- The Washington Times - Monday, December 18, 2017

President Trump’s recognition of Jerusalem as Israel’s capital came under fresh assault Monday, as the U.S. was forced to veto a U.N. Security Council resolution demanding that Washington reverse course and rescind its policy shift.

In a show of the frustration Mr. Trump’s move has caused internationally, all 14 other members of the council — including U.S. allies Britain and France — had voted in favor of a resolution saying Washington should not prejudge negotiations with the Palestinians on the final status of the contested city.

But U.S. Ambassador to the U.N. Nikki Haley wasted no time halting it and calling the resolution “an insult” that “won’t be forgotten.”

While the resolution, drafted by Egypt, had not actually mentioned the United States or Mr. Trump, it marked a clear rebuke of the administration’s recent policy shift recognizing Jerusalem as Israel’s official capital and beginning the process of relocating the U.S. Embassy from Tel Aviv.

Ms. Haley said the resolution amounted to an “accusation that the United States is setting back the prospects of peace.”

“That is a scandalous charge,” she said in remarks that drew praise from Israeli hardliners and revived memories of past U.N. campaigns in which the U.S. and Israel stood virtually alone over the future of the peace process.

Israeli Prime Minister Benjamin Netanyahu compared Ms. Haley to a “Maccabi” — ancient warriors celebrated for expanding Jewish-controlled territory on the Mediterranean in the pre-Christianity era.

“Thank you, Ambassador Haley,” he tweeted Monday. “On Hanukkah, you spoke like a Maccabi. You lit a candle of truth.”

The U.S. provides Israel with about $3 billion in mainly military aid each year.

Britain and France, meanwhile, joined Russia and China in backing Monday’s resolution, which specifically demanded that all U.N. member nations honor Security Council measures on the Israeli-Palestinian conflict and the future of Jerusalem, home to Jewish, Christian and Islamic holy sites.

“The status of Jerusalem should be determined through a negotiated settlement between the Israelis and the Palestinians, and should ultimately be the shared capital of the Israeli and Palestinian states,” British Ambassador Matthew Rycroft said in Monday’s debate.

Mr. Trump’s move has triggered street protests and widespread condemnation across the Middle East. Last week, representatives from 57 Muslim-majority nations gathered in Turkey to criticize the policy shift and demand that Jerusalem’s eastern sector now be recognized as the capital of a “State of Palestine.”

Turkish President Recep Tayyip Erdogan, who hosted last week’s gathering, made fresh headlines over the weekend by announcing plans to headquarter a new Turkish embassy for the Palestinians inside eastern Jerusalem, saying it will only be a matter of time before the Arab-controlled sector of the city becomes home to the diplomatic outpost.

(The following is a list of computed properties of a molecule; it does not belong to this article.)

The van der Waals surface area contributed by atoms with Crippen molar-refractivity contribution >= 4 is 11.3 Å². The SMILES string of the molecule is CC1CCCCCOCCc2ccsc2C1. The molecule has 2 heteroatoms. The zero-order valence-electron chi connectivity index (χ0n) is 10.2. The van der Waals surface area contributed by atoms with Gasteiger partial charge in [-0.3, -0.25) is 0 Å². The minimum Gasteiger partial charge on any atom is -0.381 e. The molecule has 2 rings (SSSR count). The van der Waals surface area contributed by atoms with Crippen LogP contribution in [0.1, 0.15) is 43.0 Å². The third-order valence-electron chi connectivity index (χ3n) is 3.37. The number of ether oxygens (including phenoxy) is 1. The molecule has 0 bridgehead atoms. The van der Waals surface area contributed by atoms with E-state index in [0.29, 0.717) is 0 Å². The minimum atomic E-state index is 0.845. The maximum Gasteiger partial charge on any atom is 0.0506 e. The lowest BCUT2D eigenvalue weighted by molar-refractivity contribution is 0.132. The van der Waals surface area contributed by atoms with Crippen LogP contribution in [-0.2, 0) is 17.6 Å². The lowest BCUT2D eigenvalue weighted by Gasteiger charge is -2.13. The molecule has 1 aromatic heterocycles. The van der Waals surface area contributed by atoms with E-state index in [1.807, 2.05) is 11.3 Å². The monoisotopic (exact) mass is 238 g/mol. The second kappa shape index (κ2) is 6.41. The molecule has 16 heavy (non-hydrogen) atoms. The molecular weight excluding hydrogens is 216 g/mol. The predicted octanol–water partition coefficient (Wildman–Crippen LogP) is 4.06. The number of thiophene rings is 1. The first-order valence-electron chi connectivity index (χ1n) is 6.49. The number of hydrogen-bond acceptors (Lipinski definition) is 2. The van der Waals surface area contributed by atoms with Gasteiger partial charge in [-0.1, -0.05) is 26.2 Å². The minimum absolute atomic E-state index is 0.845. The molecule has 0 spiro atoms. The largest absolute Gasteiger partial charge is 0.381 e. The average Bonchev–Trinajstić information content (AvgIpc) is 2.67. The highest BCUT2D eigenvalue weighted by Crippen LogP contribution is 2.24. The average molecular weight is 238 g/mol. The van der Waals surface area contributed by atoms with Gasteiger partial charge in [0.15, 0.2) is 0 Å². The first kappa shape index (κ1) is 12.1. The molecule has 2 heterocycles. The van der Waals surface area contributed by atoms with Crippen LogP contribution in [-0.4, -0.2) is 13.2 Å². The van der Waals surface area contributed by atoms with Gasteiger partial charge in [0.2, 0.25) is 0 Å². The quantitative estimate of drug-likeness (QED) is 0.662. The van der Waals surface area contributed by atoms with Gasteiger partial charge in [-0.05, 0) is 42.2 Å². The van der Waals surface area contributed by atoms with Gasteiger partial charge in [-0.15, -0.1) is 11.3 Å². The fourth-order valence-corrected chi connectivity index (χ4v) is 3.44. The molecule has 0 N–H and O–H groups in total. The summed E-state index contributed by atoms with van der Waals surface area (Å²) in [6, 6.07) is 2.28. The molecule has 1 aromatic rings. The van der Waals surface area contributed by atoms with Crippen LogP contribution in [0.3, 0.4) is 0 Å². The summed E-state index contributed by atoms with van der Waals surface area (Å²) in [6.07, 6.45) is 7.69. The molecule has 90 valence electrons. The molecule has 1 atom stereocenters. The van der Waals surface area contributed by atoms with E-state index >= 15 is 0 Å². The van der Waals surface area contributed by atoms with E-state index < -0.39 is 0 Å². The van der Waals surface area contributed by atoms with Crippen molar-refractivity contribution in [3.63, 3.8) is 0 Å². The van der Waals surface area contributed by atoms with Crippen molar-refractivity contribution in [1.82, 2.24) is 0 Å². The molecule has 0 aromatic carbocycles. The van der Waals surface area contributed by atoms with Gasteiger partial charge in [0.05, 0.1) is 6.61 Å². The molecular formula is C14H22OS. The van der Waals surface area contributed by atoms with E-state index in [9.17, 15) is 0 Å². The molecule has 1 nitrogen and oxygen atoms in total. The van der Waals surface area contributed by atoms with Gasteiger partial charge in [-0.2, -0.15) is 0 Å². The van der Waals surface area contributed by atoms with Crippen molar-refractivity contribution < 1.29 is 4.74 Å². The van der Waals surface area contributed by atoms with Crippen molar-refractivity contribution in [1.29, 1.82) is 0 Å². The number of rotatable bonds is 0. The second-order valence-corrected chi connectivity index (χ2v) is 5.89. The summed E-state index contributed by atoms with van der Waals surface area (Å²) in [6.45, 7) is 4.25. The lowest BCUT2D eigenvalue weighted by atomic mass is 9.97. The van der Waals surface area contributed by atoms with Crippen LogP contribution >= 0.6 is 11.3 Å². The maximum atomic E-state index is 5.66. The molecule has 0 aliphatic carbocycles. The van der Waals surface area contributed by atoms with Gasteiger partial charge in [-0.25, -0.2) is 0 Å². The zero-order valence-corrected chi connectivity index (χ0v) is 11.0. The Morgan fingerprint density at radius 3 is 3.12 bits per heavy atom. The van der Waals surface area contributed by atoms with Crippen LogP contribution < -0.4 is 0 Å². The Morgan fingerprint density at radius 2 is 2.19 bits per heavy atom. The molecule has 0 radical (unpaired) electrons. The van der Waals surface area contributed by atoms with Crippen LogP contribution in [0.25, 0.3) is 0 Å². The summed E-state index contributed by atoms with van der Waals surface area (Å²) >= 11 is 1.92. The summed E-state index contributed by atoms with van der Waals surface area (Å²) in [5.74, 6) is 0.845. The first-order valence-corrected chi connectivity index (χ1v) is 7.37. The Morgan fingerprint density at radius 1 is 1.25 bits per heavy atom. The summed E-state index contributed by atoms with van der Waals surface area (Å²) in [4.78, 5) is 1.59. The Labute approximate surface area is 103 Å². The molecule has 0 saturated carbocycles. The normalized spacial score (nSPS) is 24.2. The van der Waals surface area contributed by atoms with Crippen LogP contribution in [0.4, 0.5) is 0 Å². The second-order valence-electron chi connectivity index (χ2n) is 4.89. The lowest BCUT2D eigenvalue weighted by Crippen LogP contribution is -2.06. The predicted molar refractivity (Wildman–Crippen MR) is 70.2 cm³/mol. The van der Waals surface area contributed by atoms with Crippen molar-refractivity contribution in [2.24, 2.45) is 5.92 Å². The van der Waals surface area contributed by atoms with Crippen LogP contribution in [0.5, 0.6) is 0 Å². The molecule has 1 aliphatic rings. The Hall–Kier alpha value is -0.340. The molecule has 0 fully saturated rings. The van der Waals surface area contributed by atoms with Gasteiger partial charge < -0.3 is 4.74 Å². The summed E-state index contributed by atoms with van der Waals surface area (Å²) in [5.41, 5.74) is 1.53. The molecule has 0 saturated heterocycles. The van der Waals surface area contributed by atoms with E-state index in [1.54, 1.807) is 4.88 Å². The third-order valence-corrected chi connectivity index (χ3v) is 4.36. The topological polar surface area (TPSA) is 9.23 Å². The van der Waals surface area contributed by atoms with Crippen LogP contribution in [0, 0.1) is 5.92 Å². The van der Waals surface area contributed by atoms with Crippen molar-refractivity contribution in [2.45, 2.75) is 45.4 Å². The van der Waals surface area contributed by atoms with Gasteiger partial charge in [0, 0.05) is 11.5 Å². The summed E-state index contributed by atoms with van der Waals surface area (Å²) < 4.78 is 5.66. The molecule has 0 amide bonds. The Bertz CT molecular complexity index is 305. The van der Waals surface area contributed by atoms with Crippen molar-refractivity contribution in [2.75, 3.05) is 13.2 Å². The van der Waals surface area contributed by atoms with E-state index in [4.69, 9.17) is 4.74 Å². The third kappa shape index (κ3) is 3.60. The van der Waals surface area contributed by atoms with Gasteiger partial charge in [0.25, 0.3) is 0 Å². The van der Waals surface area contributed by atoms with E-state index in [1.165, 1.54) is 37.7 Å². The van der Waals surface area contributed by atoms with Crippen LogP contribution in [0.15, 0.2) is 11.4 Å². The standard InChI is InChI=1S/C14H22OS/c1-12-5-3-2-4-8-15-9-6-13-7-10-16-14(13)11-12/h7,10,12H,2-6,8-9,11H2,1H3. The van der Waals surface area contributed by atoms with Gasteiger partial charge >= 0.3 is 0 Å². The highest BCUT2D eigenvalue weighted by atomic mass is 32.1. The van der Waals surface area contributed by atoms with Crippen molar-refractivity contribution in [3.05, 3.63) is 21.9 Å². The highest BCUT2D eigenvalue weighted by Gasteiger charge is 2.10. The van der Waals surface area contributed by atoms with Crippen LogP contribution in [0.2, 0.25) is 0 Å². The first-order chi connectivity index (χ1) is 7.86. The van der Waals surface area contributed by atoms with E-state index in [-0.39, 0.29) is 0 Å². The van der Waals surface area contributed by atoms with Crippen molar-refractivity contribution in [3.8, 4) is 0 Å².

The U.S. policy shift was expected to take center stage during a visit this week to Egypt and Israel by Vice President Mike Pence, but the administration said Monday that the trip has now been postponed until next month.

Officials in Mr. Pence’s office, according to CNN, said they decided at the last minute to delay the trip to ensure Senate passage of the GOP tax bill, over which Mr. Pence might have to cast a tie-breaking vote.

But Palestinian President Mahmoud Abbas said Monday he can no longer accept the Trump administration as an impartial mediator in Israeli-Palestinian diplomacy. Mr. Abbas said in public comments to senior Palestinian officials Monday that “a crazy person wouldn’t accept” such a role for Washington after Mr. Trump’s announcement two weeks ago.

In some ways, Mr. Trump’s move represents a return to strong U.S. support for Israel at the U.N. after a downturn in bilateral relations under President Obama.

In his final weeks in office, Mr. Obama broke with longstanding U.S. diplomatic tradition when he authorized an “abstain” vote rather than veto a January Security Council resolution condemning new Israeli settlements in the West Bank land claimed by the Palestinians.

The United States is one of five permanent Security Council members with veto power. The Middle East Eye, a U.K.-based analysis website, says Washington has used the power to block Israel-related resolutions on 43 occasions since 1970.

But Ms. Haley argued “the veto is not something the United States does often.” She also asserted that Monday’s veto marked Washington’s first usage of the power “in more than six years.”

“We do it with no joy, but we do it with no reluctance,” she said, adding, “the United States will not be told by any country where we can put our embassy.”

⦁ Carlo Munoz contributed to this article, which was based in part on wire service reports.

• Guy Taylor can be reached at gtaylor@washingtontimes.com.

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